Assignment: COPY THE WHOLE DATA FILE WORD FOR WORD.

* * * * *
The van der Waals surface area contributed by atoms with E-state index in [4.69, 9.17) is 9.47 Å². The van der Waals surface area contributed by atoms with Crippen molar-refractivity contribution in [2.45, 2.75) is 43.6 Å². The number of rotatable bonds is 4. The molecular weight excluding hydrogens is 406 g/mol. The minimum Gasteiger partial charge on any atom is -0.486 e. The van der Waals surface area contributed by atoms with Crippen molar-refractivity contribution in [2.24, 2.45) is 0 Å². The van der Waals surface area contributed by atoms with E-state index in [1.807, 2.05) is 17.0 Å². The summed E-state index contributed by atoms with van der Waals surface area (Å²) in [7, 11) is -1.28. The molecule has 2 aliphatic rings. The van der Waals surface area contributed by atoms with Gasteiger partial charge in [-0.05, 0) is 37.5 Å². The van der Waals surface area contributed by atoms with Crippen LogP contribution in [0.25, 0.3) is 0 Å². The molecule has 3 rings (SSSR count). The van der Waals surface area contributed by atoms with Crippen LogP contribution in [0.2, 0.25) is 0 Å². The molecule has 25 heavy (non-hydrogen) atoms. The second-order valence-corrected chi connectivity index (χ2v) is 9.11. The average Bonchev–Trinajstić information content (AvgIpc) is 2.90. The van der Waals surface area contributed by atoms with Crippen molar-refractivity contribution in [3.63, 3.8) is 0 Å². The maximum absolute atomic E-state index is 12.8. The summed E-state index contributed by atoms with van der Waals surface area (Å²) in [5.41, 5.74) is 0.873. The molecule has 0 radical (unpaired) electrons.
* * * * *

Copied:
The van der Waals surface area contributed by atoms with E-state index in [4.69, 9.17) is 9.47 Å². The van der Waals surface area contributed by atoms with Crippen molar-refractivity contribution in [2.45, 2.75) is 43.6 Å². The number of rotatable bonds is 4. The molecular weight excluding hydrogens is 406 g/mol. The minimum Gasteiger partial charge on any atom is -0.486 e. The van der Waals surface area contributed by atoms with Crippen molar-refractivity contribution in [2.24, 2.45) is 0 Å². The van der Waals surface area contributed by atoms with E-state index in [1.807, 2.05) is 17.0 Å². The summed E-state index contributed by atoms with van der Waals surface area (Å²) in [7, 11) is -1.28. The molecule has 2 aliphatic rings. The van der Waals surface area contributed by atoms with Gasteiger partial charge in [-0.05, 0) is 37.5 Å². The van der Waals surface area contributed by atoms with Crippen LogP contribution in [0.25, 0.3) is 0 Å². The molecule has 3 rings (SSSR count). The van der Waals surface area contributed by atoms with Crippen LogP contribution in [0.2, 0.25) is 0 Å². The molecule has 25 heavy (non-hydrogen) atoms. The second-order valence-corrected chi connectivity index (χ2v) is 9.11. The average Bonchev–Trinajstić information content (AvgIpc) is 2.90. The van der Waals surface area contributed by atoms with Crippen molar-refractivity contribution in [3.63, 3.8) is 0 Å². The maximum absolute atomic E-state index is 12.8. The summed E-state index contributed by atoms with van der Waals surface area (Å²) in [5.41, 5.74) is 0.873. The molecule has 0 radical (unpaired) electrons.